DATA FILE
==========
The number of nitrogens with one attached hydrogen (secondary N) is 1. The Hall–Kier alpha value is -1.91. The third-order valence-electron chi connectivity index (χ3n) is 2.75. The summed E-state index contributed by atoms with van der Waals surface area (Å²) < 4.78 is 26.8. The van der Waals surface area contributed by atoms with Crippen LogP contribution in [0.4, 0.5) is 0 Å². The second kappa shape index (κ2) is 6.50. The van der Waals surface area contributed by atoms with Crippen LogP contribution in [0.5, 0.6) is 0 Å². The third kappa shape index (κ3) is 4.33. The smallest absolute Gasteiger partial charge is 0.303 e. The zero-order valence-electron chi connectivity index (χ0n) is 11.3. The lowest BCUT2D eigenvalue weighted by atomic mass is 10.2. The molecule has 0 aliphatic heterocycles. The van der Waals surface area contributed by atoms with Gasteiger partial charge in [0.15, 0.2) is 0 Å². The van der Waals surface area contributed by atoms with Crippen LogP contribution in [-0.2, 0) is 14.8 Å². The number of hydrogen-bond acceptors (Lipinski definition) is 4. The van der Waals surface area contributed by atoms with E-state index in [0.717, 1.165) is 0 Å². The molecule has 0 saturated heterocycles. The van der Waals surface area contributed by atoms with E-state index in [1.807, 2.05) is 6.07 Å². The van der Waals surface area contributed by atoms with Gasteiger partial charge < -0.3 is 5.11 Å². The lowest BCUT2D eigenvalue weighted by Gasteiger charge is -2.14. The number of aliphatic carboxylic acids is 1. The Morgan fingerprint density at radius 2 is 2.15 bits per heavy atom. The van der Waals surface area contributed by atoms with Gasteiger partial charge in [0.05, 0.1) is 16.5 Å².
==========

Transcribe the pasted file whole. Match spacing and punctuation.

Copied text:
The number of nitrogens with one attached hydrogen (secondary N) is 1. The Hall–Kier alpha value is -1.91. The third-order valence-electron chi connectivity index (χ3n) is 2.75. The summed E-state index contributed by atoms with van der Waals surface area (Å²) < 4.78 is 26.8. The van der Waals surface area contributed by atoms with Crippen LogP contribution in [0.4, 0.5) is 0 Å². The second kappa shape index (κ2) is 6.50. The van der Waals surface area contributed by atoms with Crippen LogP contribution in [0.5, 0.6) is 0 Å². The third kappa shape index (κ3) is 4.33. The smallest absolute Gasteiger partial charge is 0.303 e. The zero-order valence-electron chi connectivity index (χ0n) is 11.3. The lowest BCUT2D eigenvalue weighted by atomic mass is 10.2. The molecule has 0 aliphatic heterocycles. The van der Waals surface area contributed by atoms with Gasteiger partial charge in [0.15, 0.2) is 0 Å². The van der Waals surface area contributed by atoms with Crippen LogP contribution in [-0.2, 0) is 14.8 Å². The number of hydrogen-bond acceptors (Lipinski definition) is 4. The van der Waals surface area contributed by atoms with E-state index in [0.717, 1.165) is 0 Å². The molecule has 0 saturated heterocycles. The van der Waals surface area contributed by atoms with E-state index in [1.807, 2.05) is 6.07 Å². The van der Waals surface area contributed by atoms with Gasteiger partial charge < -0.3 is 5.11 Å². The lowest BCUT2D eigenvalue weighted by Gasteiger charge is -2.14. The number of aliphatic carboxylic acids is 1. The Morgan fingerprint density at radius 2 is 2.15 bits per heavy atom. The van der Waals surface area contributed by atoms with Gasteiger partial charge in [0.05, 0.1) is 16.5 Å².